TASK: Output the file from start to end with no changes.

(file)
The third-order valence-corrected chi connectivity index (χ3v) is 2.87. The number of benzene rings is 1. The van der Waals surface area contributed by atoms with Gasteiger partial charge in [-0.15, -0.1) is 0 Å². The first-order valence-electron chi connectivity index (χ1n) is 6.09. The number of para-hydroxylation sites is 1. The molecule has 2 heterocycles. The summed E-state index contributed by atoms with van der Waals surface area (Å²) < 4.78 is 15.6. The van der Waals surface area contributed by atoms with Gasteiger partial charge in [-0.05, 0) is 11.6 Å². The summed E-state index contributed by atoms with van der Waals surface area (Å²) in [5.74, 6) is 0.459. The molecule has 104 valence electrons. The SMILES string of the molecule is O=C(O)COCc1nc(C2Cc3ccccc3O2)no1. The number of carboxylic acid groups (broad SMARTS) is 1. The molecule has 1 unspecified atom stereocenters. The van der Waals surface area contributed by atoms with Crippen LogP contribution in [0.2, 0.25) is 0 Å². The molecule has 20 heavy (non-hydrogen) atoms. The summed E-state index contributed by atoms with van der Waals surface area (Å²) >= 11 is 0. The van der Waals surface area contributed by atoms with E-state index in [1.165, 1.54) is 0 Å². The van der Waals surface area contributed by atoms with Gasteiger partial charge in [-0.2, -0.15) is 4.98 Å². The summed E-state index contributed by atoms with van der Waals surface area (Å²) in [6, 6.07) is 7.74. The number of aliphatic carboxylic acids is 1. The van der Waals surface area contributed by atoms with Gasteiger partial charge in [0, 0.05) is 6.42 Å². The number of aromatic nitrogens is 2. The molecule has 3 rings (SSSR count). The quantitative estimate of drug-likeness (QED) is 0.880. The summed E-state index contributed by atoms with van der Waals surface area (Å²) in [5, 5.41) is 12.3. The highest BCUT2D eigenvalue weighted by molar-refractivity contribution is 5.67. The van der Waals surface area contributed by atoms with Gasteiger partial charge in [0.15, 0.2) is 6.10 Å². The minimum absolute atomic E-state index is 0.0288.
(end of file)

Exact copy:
The third-order valence-corrected chi connectivity index (χ3v) is 2.87. The number of benzene rings is 1. The van der Waals surface area contributed by atoms with Gasteiger partial charge in [-0.15, -0.1) is 0 Å². The first-order valence-electron chi connectivity index (χ1n) is 6.09. The number of para-hydroxylation sites is 1. The molecule has 2 heterocycles. The summed E-state index contributed by atoms with van der Waals surface area (Å²) < 4.78 is 15.6. The van der Waals surface area contributed by atoms with Gasteiger partial charge in [-0.05, 0) is 11.6 Å². The summed E-state index contributed by atoms with van der Waals surface area (Å²) in [5.74, 6) is 0.459. The molecule has 104 valence electrons. The SMILES string of the molecule is O=C(O)COCc1nc(C2Cc3ccccc3O2)no1. The number of carboxylic acid groups (broad SMARTS) is 1. The molecule has 1 unspecified atom stereocenters. The van der Waals surface area contributed by atoms with Crippen LogP contribution in [0.2, 0.25) is 0 Å². The molecule has 20 heavy (non-hydrogen) atoms. The summed E-state index contributed by atoms with van der Waals surface area (Å²) >= 11 is 0. The van der Waals surface area contributed by atoms with E-state index in [1.165, 1.54) is 0 Å². The van der Waals surface area contributed by atoms with Gasteiger partial charge in [-0.2, -0.15) is 4.98 Å². The summed E-state index contributed by atoms with van der Waals surface area (Å²) in [6, 6.07) is 7.74. The number of aliphatic carboxylic acids is 1. The van der Waals surface area contributed by atoms with Gasteiger partial charge in [0, 0.05) is 6.42 Å². The number of aromatic nitrogens is 2. The molecule has 3 rings (SSSR count). The quantitative estimate of drug-likeness (QED) is 0.880. The summed E-state index contributed by atoms with van der Waals surface area (Å²) in [5, 5.41) is 12.3. The highest BCUT2D eigenvalue weighted by molar-refractivity contribution is 5.67. The van der Waals surface area contributed by atoms with Gasteiger partial charge in [0.15, 0.2) is 6.10 Å². The minimum absolute atomic E-state index is 0.0288.